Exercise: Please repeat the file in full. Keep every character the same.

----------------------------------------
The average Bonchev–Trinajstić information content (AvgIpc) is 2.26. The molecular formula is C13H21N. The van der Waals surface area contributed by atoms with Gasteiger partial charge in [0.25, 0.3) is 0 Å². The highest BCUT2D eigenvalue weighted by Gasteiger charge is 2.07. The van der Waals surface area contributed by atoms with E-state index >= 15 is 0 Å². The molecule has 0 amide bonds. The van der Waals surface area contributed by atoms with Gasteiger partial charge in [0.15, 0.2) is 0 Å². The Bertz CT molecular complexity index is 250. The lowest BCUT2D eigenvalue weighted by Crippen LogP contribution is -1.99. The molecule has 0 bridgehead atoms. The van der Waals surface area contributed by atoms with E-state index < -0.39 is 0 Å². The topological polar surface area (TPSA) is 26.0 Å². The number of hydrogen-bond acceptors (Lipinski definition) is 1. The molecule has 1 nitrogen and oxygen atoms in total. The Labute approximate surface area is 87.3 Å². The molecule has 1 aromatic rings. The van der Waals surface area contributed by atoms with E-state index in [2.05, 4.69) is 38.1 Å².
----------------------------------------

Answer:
The average Bonchev–Trinajstić information content (AvgIpc) is 2.26. The molecular formula is C13H21N. The van der Waals surface area contributed by atoms with Gasteiger partial charge in [0.25, 0.3) is 0 Å². The highest BCUT2D eigenvalue weighted by Gasteiger charge is 2.07. The van der Waals surface area contributed by atoms with E-state index >= 15 is 0 Å². The molecule has 0 amide bonds. The van der Waals surface area contributed by atoms with Gasteiger partial charge in [0.15, 0.2) is 0 Å². The Bertz CT molecular complexity index is 250. The lowest BCUT2D eigenvalue weighted by Crippen LogP contribution is -1.99. The molecule has 0 bridgehead atoms. The van der Waals surface area contributed by atoms with E-state index < -0.39 is 0 Å². The topological polar surface area (TPSA) is 26.0 Å². The number of hydrogen-bond acceptors (Lipinski definition) is 1. The molecule has 1 nitrogen and oxygen atoms in total. The Labute approximate surface area is 87.3 Å². The molecule has 1 aromatic rings. The van der Waals surface area contributed by atoms with E-state index in [2.05, 4.69) is 38.1 Å².